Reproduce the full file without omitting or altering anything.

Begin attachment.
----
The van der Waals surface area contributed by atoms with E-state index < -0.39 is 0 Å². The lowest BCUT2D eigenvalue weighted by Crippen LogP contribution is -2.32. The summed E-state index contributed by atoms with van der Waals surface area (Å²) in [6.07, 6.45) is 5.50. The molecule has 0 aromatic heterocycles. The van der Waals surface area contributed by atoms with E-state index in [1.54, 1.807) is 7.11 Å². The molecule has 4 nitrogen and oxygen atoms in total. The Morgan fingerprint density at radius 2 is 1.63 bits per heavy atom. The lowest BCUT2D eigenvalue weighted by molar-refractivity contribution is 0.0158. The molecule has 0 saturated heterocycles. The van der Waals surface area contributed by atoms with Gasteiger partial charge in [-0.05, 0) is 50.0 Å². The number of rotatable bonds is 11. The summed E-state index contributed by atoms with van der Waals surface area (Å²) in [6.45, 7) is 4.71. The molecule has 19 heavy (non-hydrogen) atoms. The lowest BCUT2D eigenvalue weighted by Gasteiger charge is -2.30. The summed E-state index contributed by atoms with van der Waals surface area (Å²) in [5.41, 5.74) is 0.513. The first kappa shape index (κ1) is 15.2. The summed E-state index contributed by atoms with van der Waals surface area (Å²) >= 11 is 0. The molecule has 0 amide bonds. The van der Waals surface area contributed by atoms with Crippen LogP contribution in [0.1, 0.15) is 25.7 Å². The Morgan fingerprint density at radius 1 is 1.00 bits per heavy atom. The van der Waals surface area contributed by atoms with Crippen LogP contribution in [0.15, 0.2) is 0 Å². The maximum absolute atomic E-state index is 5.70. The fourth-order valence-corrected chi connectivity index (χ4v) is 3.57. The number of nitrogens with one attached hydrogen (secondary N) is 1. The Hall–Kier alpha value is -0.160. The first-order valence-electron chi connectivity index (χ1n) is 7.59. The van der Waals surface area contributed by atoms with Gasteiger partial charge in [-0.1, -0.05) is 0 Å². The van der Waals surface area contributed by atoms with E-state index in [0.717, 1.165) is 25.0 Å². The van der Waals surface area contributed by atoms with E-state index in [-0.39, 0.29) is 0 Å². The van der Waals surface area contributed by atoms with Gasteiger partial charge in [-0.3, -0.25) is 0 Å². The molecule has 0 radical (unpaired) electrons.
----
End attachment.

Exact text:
The van der Waals surface area contributed by atoms with E-state index < -0.39 is 0 Å². The lowest BCUT2D eigenvalue weighted by Crippen LogP contribution is -2.32. The summed E-state index contributed by atoms with van der Waals surface area (Å²) in [6.07, 6.45) is 5.50. The molecule has 0 aromatic heterocycles. The van der Waals surface area contributed by atoms with E-state index in [1.54, 1.807) is 7.11 Å². The molecule has 4 nitrogen and oxygen atoms in total. The Morgan fingerprint density at radius 2 is 1.63 bits per heavy atom. The lowest BCUT2D eigenvalue weighted by molar-refractivity contribution is 0.0158. The molecule has 0 saturated heterocycles. The van der Waals surface area contributed by atoms with Gasteiger partial charge in [-0.05, 0) is 50.0 Å². The number of rotatable bonds is 11. The summed E-state index contributed by atoms with van der Waals surface area (Å²) in [6.45, 7) is 4.71. The molecule has 19 heavy (non-hydrogen) atoms. The lowest BCUT2D eigenvalue weighted by Gasteiger charge is -2.30. The summed E-state index contributed by atoms with van der Waals surface area (Å²) in [5.41, 5.74) is 0.513. The first kappa shape index (κ1) is 15.2. The summed E-state index contributed by atoms with van der Waals surface area (Å²) >= 11 is 0. The molecule has 0 amide bonds. The van der Waals surface area contributed by atoms with Crippen LogP contribution in [0.1, 0.15) is 25.7 Å². The Morgan fingerprint density at radius 1 is 1.00 bits per heavy atom. The van der Waals surface area contributed by atoms with Crippen LogP contribution in [0.15, 0.2) is 0 Å². The maximum absolute atomic E-state index is 5.70. The fourth-order valence-corrected chi connectivity index (χ4v) is 3.57. The number of nitrogens with one attached hydrogen (secondary N) is 1. The Hall–Kier alpha value is -0.160. The first-order valence-electron chi connectivity index (χ1n) is 7.59. The van der Waals surface area contributed by atoms with Gasteiger partial charge in [-0.1, -0.05) is 0 Å². The van der Waals surface area contributed by atoms with E-state index in [0.717, 1.165) is 25.0 Å². The van der Waals surface area contributed by atoms with E-state index in [-0.39, 0.29) is 0 Å². The van der Waals surface area contributed by atoms with Gasteiger partial charge in [-0.3, -0.25) is 0 Å². The molecule has 0 radical (unpaired) electrons.